I thought I should mention some of my "oops" moments because I have had a few funny ones since I have been here...
1) I asked my host family if there was any "sopa," or rather, "soap" for me to use to wash my clothes. They gave me a very funny look and that is when I realized I needed to brush up on my Spanish: "sopa" is a false cognate for "soap"--meaning that the words sound alike but have totally different meanings. "Sopa" actually means soup so I had asked them if I could wash my clothes with soup :) Lucky for me I caught this careless error and fixed it to "jabón" (the real word for soap but reminds me too much of the word "jamón" which means ham which is another food that I would not want to wash my clothes with).
2) I was having a convo with a group of people and they were saying something about people they don't like and how they wanted to "darles una galleta." I was so confused because this means "to give them a cookie." She then explained to me that it's an expression that is the same as wanting to punch somebody in the face. Makes more sense now, of course :) Maybe it's just me, but I feel like my host family only talks in slang/colloquial phrases.
3) I spit my grape seeds out and got weird looks from the rest of the family. The grapes here have seeds, but not just one seed, they have four. This makes them too pesky to take out with a knife so I usually eat the grape and then discreetly take the seeds out of my mouth. Clearly that is not done here, apparently you're supposed to eat the seeds. Mmm seeds.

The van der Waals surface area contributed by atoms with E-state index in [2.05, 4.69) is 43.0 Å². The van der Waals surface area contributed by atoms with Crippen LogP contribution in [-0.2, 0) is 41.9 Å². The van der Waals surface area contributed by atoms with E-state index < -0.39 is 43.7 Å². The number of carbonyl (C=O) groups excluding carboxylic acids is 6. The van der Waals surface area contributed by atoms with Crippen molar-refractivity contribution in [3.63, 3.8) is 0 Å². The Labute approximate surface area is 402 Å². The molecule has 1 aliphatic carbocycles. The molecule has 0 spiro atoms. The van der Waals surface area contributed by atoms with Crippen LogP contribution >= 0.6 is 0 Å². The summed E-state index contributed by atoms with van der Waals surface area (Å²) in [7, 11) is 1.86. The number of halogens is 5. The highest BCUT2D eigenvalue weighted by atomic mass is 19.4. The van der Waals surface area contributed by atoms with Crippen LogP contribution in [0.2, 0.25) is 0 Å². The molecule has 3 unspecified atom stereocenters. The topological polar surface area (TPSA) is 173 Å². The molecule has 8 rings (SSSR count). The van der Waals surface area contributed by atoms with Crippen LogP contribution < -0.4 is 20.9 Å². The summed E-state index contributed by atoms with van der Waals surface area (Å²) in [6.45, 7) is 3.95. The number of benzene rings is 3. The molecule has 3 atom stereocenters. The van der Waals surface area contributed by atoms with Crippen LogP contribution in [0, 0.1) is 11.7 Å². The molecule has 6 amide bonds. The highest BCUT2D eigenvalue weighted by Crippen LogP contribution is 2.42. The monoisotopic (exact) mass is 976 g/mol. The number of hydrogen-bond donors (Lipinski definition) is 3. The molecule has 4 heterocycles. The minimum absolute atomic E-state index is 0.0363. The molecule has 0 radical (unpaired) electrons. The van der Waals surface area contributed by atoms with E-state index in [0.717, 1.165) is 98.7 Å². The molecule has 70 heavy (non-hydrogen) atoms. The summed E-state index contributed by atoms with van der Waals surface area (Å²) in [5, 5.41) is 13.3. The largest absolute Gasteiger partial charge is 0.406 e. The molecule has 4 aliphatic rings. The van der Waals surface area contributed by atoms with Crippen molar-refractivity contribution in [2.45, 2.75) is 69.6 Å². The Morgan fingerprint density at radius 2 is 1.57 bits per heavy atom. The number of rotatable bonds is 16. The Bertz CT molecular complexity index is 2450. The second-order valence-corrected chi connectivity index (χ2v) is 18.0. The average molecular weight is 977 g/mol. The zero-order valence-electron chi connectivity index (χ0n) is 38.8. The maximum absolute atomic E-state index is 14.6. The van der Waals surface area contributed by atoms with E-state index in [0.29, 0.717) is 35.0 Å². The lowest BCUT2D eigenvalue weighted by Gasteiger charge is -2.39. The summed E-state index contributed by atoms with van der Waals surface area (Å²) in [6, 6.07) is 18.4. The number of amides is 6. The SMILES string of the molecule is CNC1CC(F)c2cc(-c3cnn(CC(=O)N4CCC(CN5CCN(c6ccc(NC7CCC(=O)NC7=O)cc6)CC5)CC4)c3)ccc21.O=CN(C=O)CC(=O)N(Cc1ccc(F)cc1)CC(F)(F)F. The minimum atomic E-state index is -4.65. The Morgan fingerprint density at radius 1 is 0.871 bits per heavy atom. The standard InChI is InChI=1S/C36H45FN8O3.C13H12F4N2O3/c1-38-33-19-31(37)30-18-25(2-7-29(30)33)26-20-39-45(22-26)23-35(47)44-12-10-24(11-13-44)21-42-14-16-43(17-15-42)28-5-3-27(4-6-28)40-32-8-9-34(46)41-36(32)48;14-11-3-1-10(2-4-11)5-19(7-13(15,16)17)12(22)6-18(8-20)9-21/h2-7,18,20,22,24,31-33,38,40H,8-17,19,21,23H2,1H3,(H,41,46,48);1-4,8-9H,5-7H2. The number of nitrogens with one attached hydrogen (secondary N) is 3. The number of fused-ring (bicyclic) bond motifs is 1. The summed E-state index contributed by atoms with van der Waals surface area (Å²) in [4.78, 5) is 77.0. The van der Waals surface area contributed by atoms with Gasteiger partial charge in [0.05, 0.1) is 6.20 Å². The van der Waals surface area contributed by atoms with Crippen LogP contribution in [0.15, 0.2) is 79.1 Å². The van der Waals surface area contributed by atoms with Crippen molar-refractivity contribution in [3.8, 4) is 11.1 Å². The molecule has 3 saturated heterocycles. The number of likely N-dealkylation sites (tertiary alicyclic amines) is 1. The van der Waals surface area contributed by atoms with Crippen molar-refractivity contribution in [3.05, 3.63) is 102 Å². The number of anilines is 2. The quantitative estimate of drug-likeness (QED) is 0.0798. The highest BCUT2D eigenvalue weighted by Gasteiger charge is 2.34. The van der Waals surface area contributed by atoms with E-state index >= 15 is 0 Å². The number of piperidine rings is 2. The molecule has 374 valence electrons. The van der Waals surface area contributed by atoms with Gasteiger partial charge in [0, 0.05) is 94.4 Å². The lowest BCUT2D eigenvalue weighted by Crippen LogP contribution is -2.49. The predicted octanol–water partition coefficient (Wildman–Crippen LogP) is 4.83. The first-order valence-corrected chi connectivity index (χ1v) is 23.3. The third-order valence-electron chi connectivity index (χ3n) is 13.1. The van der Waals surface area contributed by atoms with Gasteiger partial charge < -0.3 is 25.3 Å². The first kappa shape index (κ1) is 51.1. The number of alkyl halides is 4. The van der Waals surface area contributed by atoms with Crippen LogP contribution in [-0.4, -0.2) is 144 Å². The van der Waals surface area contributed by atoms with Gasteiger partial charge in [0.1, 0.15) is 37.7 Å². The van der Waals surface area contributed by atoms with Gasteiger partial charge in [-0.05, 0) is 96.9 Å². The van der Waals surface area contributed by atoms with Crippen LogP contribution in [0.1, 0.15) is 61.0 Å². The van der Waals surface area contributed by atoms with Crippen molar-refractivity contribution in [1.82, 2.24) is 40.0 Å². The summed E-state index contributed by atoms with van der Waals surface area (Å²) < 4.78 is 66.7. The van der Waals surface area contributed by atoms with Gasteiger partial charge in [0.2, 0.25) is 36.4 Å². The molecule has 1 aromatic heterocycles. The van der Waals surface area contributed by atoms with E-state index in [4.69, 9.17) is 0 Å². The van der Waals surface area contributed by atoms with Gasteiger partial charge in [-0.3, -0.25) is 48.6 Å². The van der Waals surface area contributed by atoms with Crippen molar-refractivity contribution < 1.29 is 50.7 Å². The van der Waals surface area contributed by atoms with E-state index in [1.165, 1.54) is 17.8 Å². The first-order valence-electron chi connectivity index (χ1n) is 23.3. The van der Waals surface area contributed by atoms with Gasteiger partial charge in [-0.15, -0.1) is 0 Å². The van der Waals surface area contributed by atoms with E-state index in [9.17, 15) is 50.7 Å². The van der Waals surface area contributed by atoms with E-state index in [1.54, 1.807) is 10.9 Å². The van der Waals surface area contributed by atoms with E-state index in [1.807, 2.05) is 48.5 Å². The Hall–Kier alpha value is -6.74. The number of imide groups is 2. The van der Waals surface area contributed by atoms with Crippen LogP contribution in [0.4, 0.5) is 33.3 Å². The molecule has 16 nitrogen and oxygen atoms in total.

4) Here is a good one: last night my host dad said something to me but I didn't understand him because he talks quickly and quietly (which is hard to the foreign ear). After three times of asking him to repeat what he said I finally heard it: "Your Spanish has improved a lot since you've been here." Only I'm sure that after his third time of repeating the sentence, he really wanted to take that compliment back!
5) Yesterday I went to the school café and asked for "una manzanilla" which is chamomile tea. I happened to have an apple (una manzana) in my hand and the guy behind the counter smiled and asked me if I would like a smaller apple than the one I'm holding, or a tea. I answered very matter-of-factly "a tea" (wondering why the heck he thought I wanted another apple). That's when I realized "manzanilla" can be interpreted as "little apple" and that he was making a joke. By the time I made the connection it was too late to laugh. Aiii he probably thinks I'm a stiffie.